Building Your Emotional Intelligence To Become A More Effective Leader

As a leader today, both technical intelligence (often referred to as technical quotient, technical intelligence quotient or TQ) and emotional intelligence (often referred to as emotional quotient, emotional intelligence quotient or EQ) are essential skills for long-term career success.  

In the computer industry, leaders are often selected from the ranks of the best technical talent, which ensures that they have high TQ.

Unfortunately, the soft skills, EQ, and management savvy that it takes to be an effective leader often need improvement for a lot of new leaders.

EQ refers to one’s ability to recognize your own internal emotional state, to differentiate your state from the emotional state of others, to discern between different feelings and label them appropriately, and then to use all that emotional information to guide the behavior and thinking of your team (and yourself) to positively execute your mission and or goals.

How does high EQ manifest itself in the everyday work lives of contemporary leaders?

Let’s walk through four traits of high EQ leaders.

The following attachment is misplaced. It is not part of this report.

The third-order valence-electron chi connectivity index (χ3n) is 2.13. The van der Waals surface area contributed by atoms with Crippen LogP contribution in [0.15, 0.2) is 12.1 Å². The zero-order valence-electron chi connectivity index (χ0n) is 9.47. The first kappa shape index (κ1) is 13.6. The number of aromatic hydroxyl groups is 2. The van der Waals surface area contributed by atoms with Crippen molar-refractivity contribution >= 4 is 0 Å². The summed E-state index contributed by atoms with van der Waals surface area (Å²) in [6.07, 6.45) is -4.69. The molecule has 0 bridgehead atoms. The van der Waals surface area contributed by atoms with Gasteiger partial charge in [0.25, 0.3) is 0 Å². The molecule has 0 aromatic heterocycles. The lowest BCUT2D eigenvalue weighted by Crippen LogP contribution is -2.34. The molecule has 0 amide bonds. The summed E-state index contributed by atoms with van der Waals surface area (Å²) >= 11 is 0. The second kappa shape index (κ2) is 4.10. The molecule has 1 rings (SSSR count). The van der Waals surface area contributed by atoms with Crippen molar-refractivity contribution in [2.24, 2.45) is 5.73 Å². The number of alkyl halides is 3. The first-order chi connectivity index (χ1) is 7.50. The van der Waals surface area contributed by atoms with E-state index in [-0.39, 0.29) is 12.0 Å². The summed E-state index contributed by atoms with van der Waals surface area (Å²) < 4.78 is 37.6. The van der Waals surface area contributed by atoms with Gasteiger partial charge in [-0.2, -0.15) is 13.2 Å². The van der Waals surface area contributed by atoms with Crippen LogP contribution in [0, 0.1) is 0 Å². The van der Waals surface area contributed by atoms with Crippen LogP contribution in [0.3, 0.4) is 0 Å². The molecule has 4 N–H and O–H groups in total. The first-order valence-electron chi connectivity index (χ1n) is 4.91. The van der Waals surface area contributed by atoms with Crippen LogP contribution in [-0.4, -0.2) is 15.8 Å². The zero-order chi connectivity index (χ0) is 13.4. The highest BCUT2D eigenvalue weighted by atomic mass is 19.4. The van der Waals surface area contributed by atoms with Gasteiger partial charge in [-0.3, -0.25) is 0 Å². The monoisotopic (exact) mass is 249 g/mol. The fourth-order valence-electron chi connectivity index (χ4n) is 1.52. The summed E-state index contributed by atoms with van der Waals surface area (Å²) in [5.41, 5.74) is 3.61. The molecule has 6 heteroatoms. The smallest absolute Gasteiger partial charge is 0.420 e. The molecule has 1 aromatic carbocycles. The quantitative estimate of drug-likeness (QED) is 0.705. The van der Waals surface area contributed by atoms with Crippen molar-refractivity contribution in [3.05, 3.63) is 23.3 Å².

Remain Calm and Composed

In the middle of a crisis, the responsibility of an effective leader with high EQ is to calm down, survey the emotional landscape and share that calm with their team and organization. The best leaders go a step forward and find ways to harness the upside of stress.

High EQ leaders should not be losing their temper and berating their team publicly. They should not be sending abusive, impulsive or belittling electronic communications. In fact, this is the exact opposite of what it means to be a high EQ leader.

However, being calm, cool and collected, does not mean that you are an emotionless droid or a doormat. You are going through the same negative experience as everyone else. Your superpower is that you can recognize your feelings in real time and you can express them constructively in service of creating a positive outcome.

This also means that you have developed or uncovered ways to handle stress and anxiety, that you can empathize with people when their stress surfaces in unproductive ways, that you forgive them and try to turn each of these non-positive interactions into teachable moments, and that you are able to find grounding ways to protect yourself. High EQ leaders empathize and don’t hold grudges.

Find The Rainbow

We have all heard the phrase “fail fast, fail often” or some version of it. Unfortunately, few organizations have the necessary processes and systems in place that encourage and support failure. Far fewer people, in your office, have the ability to not take failure personally and negatively.

As a high EQ leader, it is your job to help your team learn from failures, see the bright side of bad news, and continue moving toward the team’s goals; armed with this valuable new insight. All experiments are valuable. However, not all experiments will be successful. It is a natural part of life.